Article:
UNIVERSITY PARK, Pa. (WTAJ) — Due to the threat of escalating violence associated with the comedy show that was set to feature Proud Boys founder Gavin McInnes, Penn State University Police determined that it was necessary to cancel the speaking event in the interest of campus safety.
What began as a peaceful protest began to escalate when the other planned speaker, Alex Stein, came out of the Thomas Building and went among the crowd.
“A bunch of college kids harping like they are activists,” Stein said. “When the big bad villain primetime 99 Alex Stein comes to campus, they don’t say anything they just yell and scream in my face like a bunch of crybabies. So that’s the reality, we have about three hundred cry babies, that want to prevent free speech, but guess what? They are all losers with a capital “L”.”
Demonstrations regrettably turned violent before the event took place. The university issued an alert at 7:19 p.m. telling protesters to disperse and adding that the event was canceled.
The event was held by the non-profit student organization, Uncensored America. They drew heavy criticism for hosting the upcoming comedy show featuring Proud Boys founder, Gavin McInnes, and conservative media contributor, Alex Stein.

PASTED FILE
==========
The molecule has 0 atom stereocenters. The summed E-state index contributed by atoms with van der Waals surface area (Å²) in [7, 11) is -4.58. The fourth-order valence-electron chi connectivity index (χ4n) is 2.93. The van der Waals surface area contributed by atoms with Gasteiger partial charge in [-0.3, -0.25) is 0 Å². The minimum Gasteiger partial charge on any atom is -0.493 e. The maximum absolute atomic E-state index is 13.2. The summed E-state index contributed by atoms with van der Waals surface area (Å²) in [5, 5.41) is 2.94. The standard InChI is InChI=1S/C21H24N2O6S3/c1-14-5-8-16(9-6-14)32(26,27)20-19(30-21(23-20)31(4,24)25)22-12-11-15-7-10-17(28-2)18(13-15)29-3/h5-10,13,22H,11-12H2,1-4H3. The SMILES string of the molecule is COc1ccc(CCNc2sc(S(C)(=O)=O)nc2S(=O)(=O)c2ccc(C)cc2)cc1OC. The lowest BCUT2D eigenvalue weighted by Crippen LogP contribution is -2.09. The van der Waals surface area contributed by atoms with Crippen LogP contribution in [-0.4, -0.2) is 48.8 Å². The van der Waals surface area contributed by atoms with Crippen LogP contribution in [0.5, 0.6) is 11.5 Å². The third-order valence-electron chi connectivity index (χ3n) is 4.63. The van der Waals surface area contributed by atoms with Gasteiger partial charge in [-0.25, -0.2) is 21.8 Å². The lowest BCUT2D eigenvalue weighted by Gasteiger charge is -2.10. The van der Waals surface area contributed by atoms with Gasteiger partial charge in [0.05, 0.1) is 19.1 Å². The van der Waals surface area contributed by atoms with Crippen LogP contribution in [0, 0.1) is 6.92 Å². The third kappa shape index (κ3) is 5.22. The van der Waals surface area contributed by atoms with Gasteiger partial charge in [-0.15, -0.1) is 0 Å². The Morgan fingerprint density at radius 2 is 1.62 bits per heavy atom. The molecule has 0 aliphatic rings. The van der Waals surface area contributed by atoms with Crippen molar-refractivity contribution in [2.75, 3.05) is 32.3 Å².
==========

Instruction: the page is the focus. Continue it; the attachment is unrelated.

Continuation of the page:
“The University has been clear that the views and speech of the two speakers at tonight’s student-organization-hosted event are abhorrent and do not align with the values of Penn State,” the college said in their release.
University police and public safety officials recommended earlier in the week that community members avoid the event, as non-engagement in these kinds of situations where a speaker attempts to create outrage is an effective way to avoid confrontations.
“I understand that we are a state institution and therefore we have to represent kind of a variety of views,” fifth-year student Catarina Earros-Correia said. “But I don’t think that giving the platform to white supremacists no matter what age they are should they be student age or should they be fully grown, proud men.”
Coron Mains watched the whole protest from across the street. He is a Marine Corps veteran and is now a Penn State student.
“You know you can’t prevent someone from exercising their free speech, you can’t,” Mains says. “Like I have a sworn oath to the Constitution. But it doesn’t make us as a University look good to use our free speech to infringe on somebody else’s.”
“Such obstruction is a form of censorship, no matter who initiates it or for what reasons. The University expects that people engaging in expressive activity will demonstrate civility, concern for the safety of persons and property, respect for University activities and for those who may disagree with their message, and will comply with University rules,” the campus added.